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World Vision wins right to hire, fire based on religion
Daniel Burke, Religion News Service
August 25, 2010
2 MIN READ TIME

World Vision wins right to hire, fire based on religion

World Vision wins right to hire, fire based on religion
Daniel Burke, Religion News Service
August 25, 2010

World Vision, the Christian

humanitarian organization, can fire employees who disagree with its theological

tenets, a federal appeals court ruled Aug. 23.

In a 2-1 decision, the 9th

U.S. Circuit Court of Appeals said that World Vision is a “religious

corporation” and therefore exempt from a federal law that bars faith-based

discrimination.

“I am satisfied that World

Vision has met its burden of showing that the ‘general picture’ of the

organization is `primarily religious,”’ wrote Judge Diarmuid O’Scannlain. “World

Vision is a nonprofit organization whose humanitarian relief efforts flow from

a profound sense of religious mission.”’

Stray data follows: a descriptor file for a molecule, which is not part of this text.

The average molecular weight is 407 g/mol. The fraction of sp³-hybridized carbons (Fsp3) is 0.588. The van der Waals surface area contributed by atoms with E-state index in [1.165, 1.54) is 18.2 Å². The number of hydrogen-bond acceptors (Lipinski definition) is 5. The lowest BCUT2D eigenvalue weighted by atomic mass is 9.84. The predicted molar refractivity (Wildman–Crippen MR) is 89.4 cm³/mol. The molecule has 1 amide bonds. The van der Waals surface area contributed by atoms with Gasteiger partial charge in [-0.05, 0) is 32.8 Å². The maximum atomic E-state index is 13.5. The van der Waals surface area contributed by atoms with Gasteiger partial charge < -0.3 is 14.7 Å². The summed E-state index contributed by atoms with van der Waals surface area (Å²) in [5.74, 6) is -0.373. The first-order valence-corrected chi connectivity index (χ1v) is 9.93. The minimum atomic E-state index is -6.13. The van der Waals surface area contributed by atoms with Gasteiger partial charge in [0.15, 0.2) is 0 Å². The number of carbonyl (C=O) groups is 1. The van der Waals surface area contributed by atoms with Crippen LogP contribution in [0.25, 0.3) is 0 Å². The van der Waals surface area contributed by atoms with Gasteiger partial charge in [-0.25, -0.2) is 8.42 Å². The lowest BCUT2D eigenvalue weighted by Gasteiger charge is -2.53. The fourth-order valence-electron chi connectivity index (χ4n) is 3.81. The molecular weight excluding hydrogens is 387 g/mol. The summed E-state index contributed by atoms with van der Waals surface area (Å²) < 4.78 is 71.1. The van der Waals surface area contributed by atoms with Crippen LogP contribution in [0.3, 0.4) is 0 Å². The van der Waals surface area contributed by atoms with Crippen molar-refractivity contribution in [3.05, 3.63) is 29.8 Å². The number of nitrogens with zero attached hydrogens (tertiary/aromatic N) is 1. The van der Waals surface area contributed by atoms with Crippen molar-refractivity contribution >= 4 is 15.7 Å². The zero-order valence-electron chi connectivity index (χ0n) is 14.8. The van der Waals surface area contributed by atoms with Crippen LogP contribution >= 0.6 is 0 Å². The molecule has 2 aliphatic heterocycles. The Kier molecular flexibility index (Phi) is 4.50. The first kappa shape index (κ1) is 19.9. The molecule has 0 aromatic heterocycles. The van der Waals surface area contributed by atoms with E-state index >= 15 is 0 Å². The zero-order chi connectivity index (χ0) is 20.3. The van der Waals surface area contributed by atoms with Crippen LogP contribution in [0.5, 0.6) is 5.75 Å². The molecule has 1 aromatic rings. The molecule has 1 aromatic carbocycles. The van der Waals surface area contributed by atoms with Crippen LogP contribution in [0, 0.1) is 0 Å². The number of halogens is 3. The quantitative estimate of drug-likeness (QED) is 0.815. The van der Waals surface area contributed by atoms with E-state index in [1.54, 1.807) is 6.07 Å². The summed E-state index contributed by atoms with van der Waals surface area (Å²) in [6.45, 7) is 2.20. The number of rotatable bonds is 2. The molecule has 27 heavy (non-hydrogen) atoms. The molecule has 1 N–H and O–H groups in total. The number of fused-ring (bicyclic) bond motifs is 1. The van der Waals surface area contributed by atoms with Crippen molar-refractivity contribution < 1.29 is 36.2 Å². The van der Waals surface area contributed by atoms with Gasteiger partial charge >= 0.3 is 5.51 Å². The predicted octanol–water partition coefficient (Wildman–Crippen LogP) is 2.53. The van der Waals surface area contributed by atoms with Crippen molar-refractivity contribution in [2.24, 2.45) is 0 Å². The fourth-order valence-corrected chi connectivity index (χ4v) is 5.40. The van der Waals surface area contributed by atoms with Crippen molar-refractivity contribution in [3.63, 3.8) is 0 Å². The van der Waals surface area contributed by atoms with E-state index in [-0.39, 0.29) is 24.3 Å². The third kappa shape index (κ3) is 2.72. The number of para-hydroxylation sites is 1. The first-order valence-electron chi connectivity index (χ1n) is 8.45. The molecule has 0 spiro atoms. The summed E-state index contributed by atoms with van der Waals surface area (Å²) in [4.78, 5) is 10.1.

Three employees, two of whom

had worked at World Vision for 10 years, were fired in 2006 because they did

not believe in the divinity of Jesus or the doctrine of the Trinity, O’Scannlain

wrote.

The Civil Rights Act of 1964 bars religious discrimination, but carves

out an exemption for companies engaged in a religious purpose, the court ruled.

Judge Marsha S. Berzon

dissented from the majority opinion, saying Congress did not intend to allow

all religiously motivated nonprofits to be exempt from the law.

“That interpretation would

severely tip the balance away from the pluralistic vision Congress incorporated

… toward a society in which employers could self-declare as religious

enclaves from which dissenters can be excluded despite their ability to do the

assigned secular work as well as religiously acceptable employees,” Berzon wrote.

The decision comes as

President Obama is weighing whether the government should help fund religious

charities that refuse to hire people of other faiths. White House officials

have said the Justice Department is studying the matter, and decisions will be

made on a case-by-case basis until a final decision is rendered.

World Vision praised the

Ninth Circuit ruling in a statement. “Our Christian faith has been the

foundation of our work since the organization was established in 1950, and our

hiring policy is vital to the integrity of our mission to serve the poor as

followers of Jesus Christ.”